What people are saying - Write a review
We haven't found any reviews in the usual places.
Other editions - View all
achieved afterwards albeit amongst ancient appear arms Armstrong army Arthur baron battle became better border Bothwell brought called Carlisle carried castle CHAPTER command continued course court crossed crown death Debateable desire directed divers Earl Edward enemies England English entered especially fair fight foes force friends further gave give Green Gretna ground hand hard head heart held horse hundred invaded James John king kingdom knight lady land less lived looked Lord Marches matter Moss nature never nobles Owain passed peace Peredur possessed present prince prisoner Queen returned river Saxons says Scotland Scots Scottish serve side Solway soon succession taken thee thing thou thought thousand tion told took true turned walls warden waters western whilst whole
Page 257 - Elizabeth by the Grace of God Queen of England France and Ireland Defender of the Faith &c.
Page 39 - In truth," said the Countess, "evil is thy disposition; but if thou knowest what is to my advantage, declare it to me." " I will do so," said she. " Thou knowest that, except by warfare and arms, it is impossible for thee to preserve thy possessions ; delay not, therefore, to seek some one who can defend them.
Page 225 - N'a c'y de moi que la moitié: Une part te reste , elle est tienne ; Je la fie à ton amitié Pour que de l'autre il te souvienne.
Page 260 - For I have neither wit, nor words, nor worth, Action, nor utterance, nor the power of speech To stir men's blood.
Page 9 - go back to the court, and tell Arthur either to come himself, or to send some other to fight with me; and unless he do so quickly, I will not wait for him.
Page 11 - And Peredur stood and compared the blackness of the raven, and the whiteness of the snow, and the redness of the blood, to the hair of the lady...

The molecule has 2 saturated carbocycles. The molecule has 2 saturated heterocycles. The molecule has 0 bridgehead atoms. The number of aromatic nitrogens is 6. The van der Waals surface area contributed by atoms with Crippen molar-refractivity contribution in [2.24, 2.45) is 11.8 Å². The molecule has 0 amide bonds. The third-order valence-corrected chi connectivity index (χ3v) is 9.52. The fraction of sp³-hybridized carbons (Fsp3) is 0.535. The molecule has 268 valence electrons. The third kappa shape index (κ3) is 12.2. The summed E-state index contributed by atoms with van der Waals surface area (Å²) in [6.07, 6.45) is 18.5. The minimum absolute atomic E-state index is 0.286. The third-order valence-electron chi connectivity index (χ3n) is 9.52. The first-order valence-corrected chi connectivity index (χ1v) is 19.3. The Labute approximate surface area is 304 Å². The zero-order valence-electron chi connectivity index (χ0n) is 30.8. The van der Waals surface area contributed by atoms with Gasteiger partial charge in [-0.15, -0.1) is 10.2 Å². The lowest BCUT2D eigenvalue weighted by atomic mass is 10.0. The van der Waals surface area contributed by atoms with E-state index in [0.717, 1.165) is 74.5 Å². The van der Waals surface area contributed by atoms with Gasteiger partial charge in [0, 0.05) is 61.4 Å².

Page 13 - Thou mightest use more pleasant words, wert thou so minded: and it behoves thee not upon me to wreak thy wrath and thy displeasure. Methinks I shall bring the knight hither with me without breaking either my arm or my shoulder.
Page 36 - it is no more possible for me to open to thee from hence, than it is for thee to set me free.
Page 10 - If he is overthrown by the knight, he will be counted by him to be an honourable person of the Court, and an eternal disgrace will it be to Arthur and his warriors. And if he is slain, the disgrace will be the same, and moreover, his sin will be upon him; therefore will I go to see what has befallen him." So Owain went to the meadow, and he found Peredur dragging the man about, "What art thou doing thus," said Owain. "This iron coat," said Peredur, "will never come from off him; not by my efforts,...
Page 272 - Borders of the two respective counties of Northumberland and Cumberland, and the most adjacent parts of Scotland ; and they, taking the opportunity of the large waste ground, heaths, and mosses, and the many intricate and dangerous ways and by-paths in those parts, do usually, after the most notorious crimes committed by them, escape over from the one kingdom to the other respectively, and so avoid the hand of justice, in regard the ofFences done and perpetrated in the one kingdom cannot be punished...